Bordering Somaliland, Eritrea and Ethiopia, the tiny country of Djobouti is a stable and prosperous North African country. Oil rich and strategically placed, with several important oil projects underway, Djibouti hopes to soon be referred to as the “Dubai of East Africa”.
Outside of Djibouti City, several never-to-be-forgotten sights await the intrepid traveler. Information and news is not so easy to come by if a traveller to Djibouti is out of the country. E-mail the Association Djibouti Espace Nomade for up to date information.
Djibouti’s Lage Salt Lake – Lac Assal
Approximately 100 kilometres west of Djibouti City lies an enormous crater lake which is encircled by black, dormant volcanoes. This vast salt lake is situated 155 metres below sea level. The water is aquamarine in colour and its shores are covered in large salt crystals. As there are no rivers flowing out of the lake, the water is one of the most saline bodies of water in the world, saltier than than the Dead Sea.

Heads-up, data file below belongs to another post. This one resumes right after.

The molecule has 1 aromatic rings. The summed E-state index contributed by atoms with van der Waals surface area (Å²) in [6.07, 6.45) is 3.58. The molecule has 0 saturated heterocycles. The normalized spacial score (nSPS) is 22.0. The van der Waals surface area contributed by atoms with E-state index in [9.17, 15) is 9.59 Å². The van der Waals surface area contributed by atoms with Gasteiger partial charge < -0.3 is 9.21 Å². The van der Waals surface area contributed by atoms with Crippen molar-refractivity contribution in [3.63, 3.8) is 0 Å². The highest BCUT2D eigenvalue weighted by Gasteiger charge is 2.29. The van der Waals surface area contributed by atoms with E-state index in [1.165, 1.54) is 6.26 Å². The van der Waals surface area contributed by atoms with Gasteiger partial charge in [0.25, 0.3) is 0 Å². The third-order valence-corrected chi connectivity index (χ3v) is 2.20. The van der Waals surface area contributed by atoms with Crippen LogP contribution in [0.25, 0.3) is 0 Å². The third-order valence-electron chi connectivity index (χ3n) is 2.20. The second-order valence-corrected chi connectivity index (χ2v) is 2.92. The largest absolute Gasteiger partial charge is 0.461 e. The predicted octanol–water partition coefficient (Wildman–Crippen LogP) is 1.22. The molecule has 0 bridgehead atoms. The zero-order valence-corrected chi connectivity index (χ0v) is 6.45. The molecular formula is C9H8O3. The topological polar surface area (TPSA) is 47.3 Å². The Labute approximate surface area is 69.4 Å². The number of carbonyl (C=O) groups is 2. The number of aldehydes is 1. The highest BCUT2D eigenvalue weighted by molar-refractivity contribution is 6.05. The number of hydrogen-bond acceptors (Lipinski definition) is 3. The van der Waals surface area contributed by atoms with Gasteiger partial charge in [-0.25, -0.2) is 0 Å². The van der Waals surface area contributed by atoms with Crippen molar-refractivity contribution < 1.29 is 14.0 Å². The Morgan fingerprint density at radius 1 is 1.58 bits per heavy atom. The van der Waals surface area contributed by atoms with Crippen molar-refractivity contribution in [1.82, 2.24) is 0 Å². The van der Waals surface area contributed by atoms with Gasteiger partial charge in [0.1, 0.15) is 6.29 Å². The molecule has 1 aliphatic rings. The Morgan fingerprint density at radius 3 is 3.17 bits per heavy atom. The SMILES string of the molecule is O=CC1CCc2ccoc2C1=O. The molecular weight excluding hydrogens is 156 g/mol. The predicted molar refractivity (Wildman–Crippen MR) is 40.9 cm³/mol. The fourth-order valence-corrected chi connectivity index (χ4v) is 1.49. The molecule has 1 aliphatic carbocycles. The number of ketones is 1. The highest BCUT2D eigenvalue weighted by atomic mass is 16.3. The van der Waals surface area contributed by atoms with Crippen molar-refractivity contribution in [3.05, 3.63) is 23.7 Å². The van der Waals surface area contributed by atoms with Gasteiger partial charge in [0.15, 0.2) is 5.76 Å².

Salt is still mined here by the Afar people, who have traded salt from this lake for centuries. Lac Assal is the lowest point on the African continent and most travellers here agree that the sight is worth making the 100km trip. Nearby Lac Assal, there are several geothermal hot springs.
There is no public transport to this spot, most visitors come with a tour group or hire vehicles from Djibouti City. An organised tour is usually cheaper than hiring a 4 x 4 vehicle and generally includes food.
Djibouti’s Unusual Lake – Lac Abbé
Planet of the Apes was filmed here and its not surprising when one sees the surreal, science fiction type landscape. The scenery is quite breathtaking – hundreds of limestone chimneys dot the plain, some as high as 50 metres, spewing out steam.
There are many mineral-rich hot springs in this area, which are used by nomads to graze their camels. This lake is well worth the trip, whatever it may cost with a tour company, and is said to mesmerize even the most jaded of tourists.
Djibouti’s Goda Mountains
The Goda mountains rise to a height of 1750 metres above sea level. They are green and lush in contrast to the burning desert plains nearby. The mountains shelter Djibouti’s only national park, the Day Forest National Park. There are a few locally run camping sites which are situated in quiet and peaceful areas.